DCS: eddie van halen

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Eddie Van Halen received a phone call in 1982 from someone named “Quincy.” He didn’t know anyone named “Quincy.”

“Is this Eddie?,” the voice on the phone asked.

“Who the hell is this?,” a very suspicious Eddie replied.

“Quincy. Quincy Jones, man.”

Eddie Van Halen gulped and smiled to himself. “Oh! I’m sorry.”

The famed composer, songwriter and producer asked if Eddie would be interested in adding a bit of guitar to “punch up” a song that Michael Jackson was working on. “Michael Jackson?,” thought the guitarist, “The kid who sang ‘A-B-C. Easy as 1-2-3?'”

Eddie was game, although he had his doubts. What on earth could he do, as a white heavy metal guitarist, to help a guy who’s known for R & B pop songs? Regardless of how he felt, Eddie arrived at the studio and in just under an hour, cranked out an iconic 20 seconds of a fiery guitar solo that effortlessly fit into “Beat It,” Jackson’s early foray into the rock music genre. As Eddie was packing up his gear, the soft-spoken pop singer came into the studio. Eddie stood by silently as the technicians played the cut back for the two of them. Eddie thought that either he’d love it or Jackson would sic his bodyguards and have the guitarist tossed out. Happily, it was the former, as Jackson smiled from beneath his sunglasses and said, “Wow, thank you so much for having the passion to not just come in and blaze a solo, but to actually care about the song, and make it better.”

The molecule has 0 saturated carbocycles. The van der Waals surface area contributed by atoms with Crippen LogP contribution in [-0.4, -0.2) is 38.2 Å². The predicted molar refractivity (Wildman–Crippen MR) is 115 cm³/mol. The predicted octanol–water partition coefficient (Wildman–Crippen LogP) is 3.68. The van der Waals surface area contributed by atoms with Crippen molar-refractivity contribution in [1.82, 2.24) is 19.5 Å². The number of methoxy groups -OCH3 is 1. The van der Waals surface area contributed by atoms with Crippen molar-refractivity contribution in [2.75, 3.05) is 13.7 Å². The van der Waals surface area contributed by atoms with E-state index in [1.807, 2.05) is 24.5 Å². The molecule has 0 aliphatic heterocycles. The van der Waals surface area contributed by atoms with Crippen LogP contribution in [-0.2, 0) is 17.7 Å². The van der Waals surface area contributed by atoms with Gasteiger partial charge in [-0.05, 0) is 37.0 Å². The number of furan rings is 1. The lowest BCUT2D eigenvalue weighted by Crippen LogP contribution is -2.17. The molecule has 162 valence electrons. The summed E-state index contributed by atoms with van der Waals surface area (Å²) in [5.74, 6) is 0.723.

Eddie didn’t think much of this little piece of work or the song itself, for that matter. He didn’t want any compensation, nor did he accept any credit in the album’s liner notes. However, sometime later, Eddie was shopping at Tower Records in Hollywood when “Beat It” came over the store’s PA system. He overheard a group of teens giggling while pantomiming guitar actions. One of them blurted out dismissively, “Listen to this guy trying to sound like Eddie Van Halen!”

Eddie turned to them and said, “That is me!” He laughed and walked away.

Eddie Van Halen passed away in October 2020, after a battle with throat cancer. He was 65. He never made any money from “Beat It.”



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